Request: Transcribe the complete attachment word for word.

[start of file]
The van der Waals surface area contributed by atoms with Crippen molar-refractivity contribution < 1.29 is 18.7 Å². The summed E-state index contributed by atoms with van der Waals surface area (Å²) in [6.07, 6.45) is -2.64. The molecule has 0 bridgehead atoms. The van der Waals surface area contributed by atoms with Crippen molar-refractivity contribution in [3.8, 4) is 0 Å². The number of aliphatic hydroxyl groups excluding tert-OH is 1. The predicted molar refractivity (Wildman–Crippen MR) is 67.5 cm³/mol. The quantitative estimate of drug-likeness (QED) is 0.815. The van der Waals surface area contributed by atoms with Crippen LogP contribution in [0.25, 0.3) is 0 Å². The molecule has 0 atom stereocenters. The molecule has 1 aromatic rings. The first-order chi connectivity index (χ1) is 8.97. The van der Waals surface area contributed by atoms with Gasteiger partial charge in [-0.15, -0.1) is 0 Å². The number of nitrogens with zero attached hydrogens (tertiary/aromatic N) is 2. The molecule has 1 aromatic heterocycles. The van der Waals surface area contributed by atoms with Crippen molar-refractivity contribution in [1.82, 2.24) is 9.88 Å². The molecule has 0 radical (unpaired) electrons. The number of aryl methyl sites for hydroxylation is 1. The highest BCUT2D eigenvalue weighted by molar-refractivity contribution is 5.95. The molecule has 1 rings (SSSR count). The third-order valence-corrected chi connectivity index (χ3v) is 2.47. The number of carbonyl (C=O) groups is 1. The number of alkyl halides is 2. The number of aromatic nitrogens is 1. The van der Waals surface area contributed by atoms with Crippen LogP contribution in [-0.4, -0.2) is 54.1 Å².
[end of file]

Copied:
The van der Waals surface area contributed by atoms with Crippen molar-refractivity contribution < 1.29 is 18.7 Å². The summed E-state index contributed by atoms with van der Waals surface area (Å²) in [6.07, 6.45) is -2.64. The molecule has 0 bridgehead atoms. The van der Waals surface area contributed by atoms with Crippen molar-refractivity contribution in [3.8, 4) is 0 Å². The number of aliphatic hydroxyl groups excluding tert-OH is 1. The predicted molar refractivity (Wildman–Crippen MR) is 67.5 cm³/mol. The quantitative estimate of drug-likeness (QED) is 0.815. The van der Waals surface area contributed by atoms with Crippen LogP contribution in [0.25, 0.3) is 0 Å². The molecule has 0 atom stereocenters. The molecule has 1 aromatic rings. The first-order chi connectivity index (χ1) is 8.97. The van der Waals surface area contributed by atoms with Gasteiger partial charge in [-0.15, -0.1) is 0 Å². The number of nitrogens with zero attached hydrogens (tertiary/aromatic N) is 2. The molecule has 1 aromatic heterocycles. The van der Waals surface area contributed by atoms with Crippen molar-refractivity contribution in [1.82, 2.24) is 9.88 Å². The molecule has 0 radical (unpaired) electrons. The number of aryl methyl sites for hydroxylation is 1. The highest BCUT2D eigenvalue weighted by molar-refractivity contribution is 5.95. The molecule has 1 rings (SSSR count). The third-order valence-corrected chi connectivity index (χ3v) is 2.47. The number of carbonyl (C=O) groups is 1. The number of alkyl halides is 2. The number of aromatic nitrogens is 1. The van der Waals surface area contributed by atoms with Crippen LogP contribution in [-0.4, -0.2) is 54.1 Å².